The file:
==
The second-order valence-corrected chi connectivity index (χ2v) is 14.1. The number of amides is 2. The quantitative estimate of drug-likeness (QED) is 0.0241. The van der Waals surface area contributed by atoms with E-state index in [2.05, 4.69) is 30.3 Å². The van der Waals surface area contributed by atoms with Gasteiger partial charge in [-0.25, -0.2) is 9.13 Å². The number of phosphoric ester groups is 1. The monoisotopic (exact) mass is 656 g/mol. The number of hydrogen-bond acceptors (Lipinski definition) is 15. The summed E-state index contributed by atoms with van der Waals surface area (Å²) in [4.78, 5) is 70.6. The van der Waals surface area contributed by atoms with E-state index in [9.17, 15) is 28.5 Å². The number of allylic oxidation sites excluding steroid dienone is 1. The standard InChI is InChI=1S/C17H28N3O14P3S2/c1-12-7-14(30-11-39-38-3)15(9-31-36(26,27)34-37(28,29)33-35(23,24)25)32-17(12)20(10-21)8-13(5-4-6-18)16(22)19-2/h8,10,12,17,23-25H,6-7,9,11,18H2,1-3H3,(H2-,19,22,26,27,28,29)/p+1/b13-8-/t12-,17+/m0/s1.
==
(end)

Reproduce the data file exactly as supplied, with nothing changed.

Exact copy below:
The second-order valence-corrected chi connectivity index (χ2v) is 14.1. The number of amides is 2. The quantitative estimate of drug-likeness (QED) is 0.0241. The van der Waals surface area contributed by atoms with E-state index in [2.05, 4.69) is 30.3 Å². The van der Waals surface area contributed by atoms with Gasteiger partial charge in [-0.25, -0.2) is 9.13 Å². The number of phosphoric ester groups is 1. The monoisotopic (exact) mass is 656 g/mol. The number of hydrogen-bond acceptors (Lipinski definition) is 15. The summed E-state index contributed by atoms with van der Waals surface area (Å²) in [4.78, 5) is 70.6. The van der Waals surface area contributed by atoms with E-state index in [9.17, 15) is 28.5 Å². The number of allylic oxidation sites excluding steroid dienone is 1. The standard InChI is InChI=1S/C17H28N3O14P3S2/c1-12-7-14(30-11-39-38-3)15(9-31-36(26,27)34-37(28,29)33-35(23,24)25)32-17(12)20(10-21)8-13(5-4-6-18)16(22)19-2/h8,10,12,17,23-25H,6-7,9,11,18H2,1-3H3,(H2-,19,22,26,27,28,29)/p+1/b13-8-/t12-,17+/m0/s1.